Telnet, ADP, Clearview, VPNs, and How The FBI Handles Hacking Attempts In The Election – SWN #5 | SC Media
Remote access, Email security, Social engineering

Telnet, ADP, Clearview, VPNs, and How The FBI Handles Hacking Attempts In The Election – SWN #5

January 21, 2020



This week, Clearview app lets strangers find your information through Facial Recognition, Travelex begins reboot as VPN bug persists, ADP users hit by Phishing Scam, Exposed Telnet ports lead to over 500,000 IoT devices credentials stolen, and over 1000 local governments reported they were hit by ransomware in 2019! In the Expert Commentary, we welcome Jason Wood of Paladin Security, to talk about how the FBI is to inform election officials about hacking attempts!

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Telnet, ADP, Clearview, VPNs, and How The FBI Handles Hacking Attempts In The Election

News Stories

Expert Commentary: Jason Wood, Paladin Security[edit]

FBI to inform election officials about hacking attempts - Ok, not really actual attempts, but warnings of what may happen.

Yesterday, the Naked Security blog released an article titled “FBI to inform election officials about hacking attempts”, which sounds like a pretty good thing. The article is linked to the FBI’s press release, which is titled “FBI Announces New Policy for Notifying State and Local Election Officials of Cyber Intrusions Affecting Election Infrastructure”. All of this sounds like something that should have already been happening, but hey we will take any progress we can get. What caught me off guard about this was how would the FBI know about attacks that have occurred with any timeliness to help the election security officials?

It turns out that the policy change by the FBI isn’t exactly what the titles make it sound like. When I read the press released and blog post, it appears that the FBI is talking more about threat intelligence than it is about attacks that are occurring. The FBI’s press release states, “The FBI’s new policy recognizes the necessity of notifying responsible state and local officials of credible cyber threats to election infrastructure.” This indicates that the FBI would be telling state and local governments about plans being made by threat actors, hopefully, information about how the group operates, and perhaps even infrastructure used by these actors. It is possible that the FBI could decide to inform one state of attacks that have already occurred in another so that they can be aware of attacks that could target them.

How could this help the local election officials? To be honest, it depends on the details shared with them. A high-level notification that Russia may target a county in Arkansas isn’t very useful. Even if it is timely. There’s just nothing to go on that isn’t already in the news and there isn’t anything actionable for the county. If the notification includes information or at least links to tactics that a Russian group likes to use, then the county could start reviewing their security data for those tactics. The same goes for information about infrastructure. They could also look at creating alerts and prevention mechanisms for that information. Of course, the threat actor could change their infrastructure or even tactics, but the election has a pretty set window of attack. If election officials can get enough information to get through the election period, then it is a win.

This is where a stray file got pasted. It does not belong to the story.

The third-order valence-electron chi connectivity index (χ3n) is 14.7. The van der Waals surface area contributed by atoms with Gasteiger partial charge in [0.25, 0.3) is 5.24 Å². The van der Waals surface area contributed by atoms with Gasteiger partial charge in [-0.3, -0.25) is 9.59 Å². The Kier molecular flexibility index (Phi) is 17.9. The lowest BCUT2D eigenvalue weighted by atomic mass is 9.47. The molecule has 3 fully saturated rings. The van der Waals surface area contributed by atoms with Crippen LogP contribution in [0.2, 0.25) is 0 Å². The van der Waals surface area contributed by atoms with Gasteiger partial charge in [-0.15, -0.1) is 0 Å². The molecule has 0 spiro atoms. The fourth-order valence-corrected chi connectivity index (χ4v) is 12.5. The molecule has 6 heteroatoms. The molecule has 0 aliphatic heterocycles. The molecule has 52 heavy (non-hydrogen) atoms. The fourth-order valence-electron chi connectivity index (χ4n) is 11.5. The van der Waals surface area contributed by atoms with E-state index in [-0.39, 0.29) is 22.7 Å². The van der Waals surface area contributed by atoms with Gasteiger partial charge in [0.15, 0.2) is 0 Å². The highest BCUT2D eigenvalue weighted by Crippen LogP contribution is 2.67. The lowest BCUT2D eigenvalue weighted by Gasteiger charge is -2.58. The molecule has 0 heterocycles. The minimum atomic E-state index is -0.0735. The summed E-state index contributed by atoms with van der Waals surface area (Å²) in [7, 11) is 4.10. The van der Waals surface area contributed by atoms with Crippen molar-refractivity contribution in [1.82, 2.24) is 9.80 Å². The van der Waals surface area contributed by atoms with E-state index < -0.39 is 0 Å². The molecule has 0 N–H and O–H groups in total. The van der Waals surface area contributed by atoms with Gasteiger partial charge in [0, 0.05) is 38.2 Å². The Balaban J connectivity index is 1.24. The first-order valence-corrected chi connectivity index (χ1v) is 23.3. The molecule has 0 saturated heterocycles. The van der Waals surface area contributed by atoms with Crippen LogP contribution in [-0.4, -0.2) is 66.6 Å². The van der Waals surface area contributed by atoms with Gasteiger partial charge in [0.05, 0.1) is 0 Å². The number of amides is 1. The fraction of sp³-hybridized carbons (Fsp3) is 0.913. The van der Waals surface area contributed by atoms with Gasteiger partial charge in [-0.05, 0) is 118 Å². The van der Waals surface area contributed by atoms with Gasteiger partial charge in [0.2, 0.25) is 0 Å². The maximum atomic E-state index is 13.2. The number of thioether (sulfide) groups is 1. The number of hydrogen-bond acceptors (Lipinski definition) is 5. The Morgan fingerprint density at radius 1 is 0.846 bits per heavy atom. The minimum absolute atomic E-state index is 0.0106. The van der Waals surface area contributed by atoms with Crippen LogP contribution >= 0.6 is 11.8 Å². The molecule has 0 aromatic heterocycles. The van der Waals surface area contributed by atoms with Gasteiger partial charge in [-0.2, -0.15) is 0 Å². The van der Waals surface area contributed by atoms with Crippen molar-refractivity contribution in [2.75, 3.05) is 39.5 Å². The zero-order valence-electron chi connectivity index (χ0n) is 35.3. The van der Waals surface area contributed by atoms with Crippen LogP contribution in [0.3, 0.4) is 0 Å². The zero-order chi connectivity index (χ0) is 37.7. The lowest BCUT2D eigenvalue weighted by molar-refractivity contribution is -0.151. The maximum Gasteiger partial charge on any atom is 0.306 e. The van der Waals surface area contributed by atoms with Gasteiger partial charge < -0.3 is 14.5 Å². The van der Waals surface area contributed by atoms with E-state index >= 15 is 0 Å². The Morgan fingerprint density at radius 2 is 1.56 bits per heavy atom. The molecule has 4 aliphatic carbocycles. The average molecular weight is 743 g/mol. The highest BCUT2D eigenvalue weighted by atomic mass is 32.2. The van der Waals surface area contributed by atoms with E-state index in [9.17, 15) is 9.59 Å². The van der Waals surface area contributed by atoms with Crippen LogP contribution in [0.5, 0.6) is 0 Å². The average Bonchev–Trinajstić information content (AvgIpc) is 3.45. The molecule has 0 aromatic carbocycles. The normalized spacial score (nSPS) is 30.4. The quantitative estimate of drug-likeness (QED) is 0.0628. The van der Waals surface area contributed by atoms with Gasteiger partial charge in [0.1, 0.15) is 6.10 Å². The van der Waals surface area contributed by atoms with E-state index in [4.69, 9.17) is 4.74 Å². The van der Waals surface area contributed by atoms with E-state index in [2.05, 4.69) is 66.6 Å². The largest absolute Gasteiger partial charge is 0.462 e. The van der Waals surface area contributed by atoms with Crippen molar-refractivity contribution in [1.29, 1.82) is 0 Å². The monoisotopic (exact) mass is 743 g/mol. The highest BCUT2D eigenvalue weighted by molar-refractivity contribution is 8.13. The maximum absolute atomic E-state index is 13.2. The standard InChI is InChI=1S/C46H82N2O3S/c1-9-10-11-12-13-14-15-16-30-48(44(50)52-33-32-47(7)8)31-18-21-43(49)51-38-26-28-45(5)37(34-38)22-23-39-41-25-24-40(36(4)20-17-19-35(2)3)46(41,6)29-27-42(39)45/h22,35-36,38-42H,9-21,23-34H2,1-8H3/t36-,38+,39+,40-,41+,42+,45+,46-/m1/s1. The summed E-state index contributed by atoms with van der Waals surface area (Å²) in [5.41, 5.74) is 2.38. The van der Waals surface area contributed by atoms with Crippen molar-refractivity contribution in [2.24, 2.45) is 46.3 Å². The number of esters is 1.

The crucial bit in this policy directive will be in the actual implementation and how timely it is. First, the FBI will have to get to the right people at the local election organizations. That shouldn’t be insurmountable though since I’d bet an FBI agent calling an organization typically gets a more prompt response than your friendly neighborhood security group. The next is what information gets shared with the election officials and how timely it is. If the notification comes in two days after an election, it’s probably too late to be terribly useful. If the information is super high level, then it’s not useful no matter how timely it is.

There will be some tension within the FBI about providing notifications that are timely and detailed enough to be useful. One, they have no idea how the local elections officials will handle this information. Will someone start running network scans of operator infrastructure? Will they do their own press release about the data shared and cause the operator to create new infrastructure? Will FBI sources get burned and they lose access to new information? These are real concerns and will probably cause the FBI to hesitate over what information they share and when they will do so.

At the end of the day, this sounds like a common-sense idea that should be carried out. While I obviously have questions about how it will be performed, state and local election officials can probably use all the help they can get. Hopefully, it has the primary effect of limiting interference with elections and also has a secondary effect of assuring people that the election wasn’t stolen, influenced, or subverted by another country with their own agenda. If you would like to read more about this policy, the links are in the show notes.


[caption id="attachment_210" align="alignleft" width="120"]Doug White Doug White - Professor[/caption] [caption id="attachment_210" align="alignleft" width="120"]Jason Wood Jason Wood - Founder; Primary Consultant[/caption]



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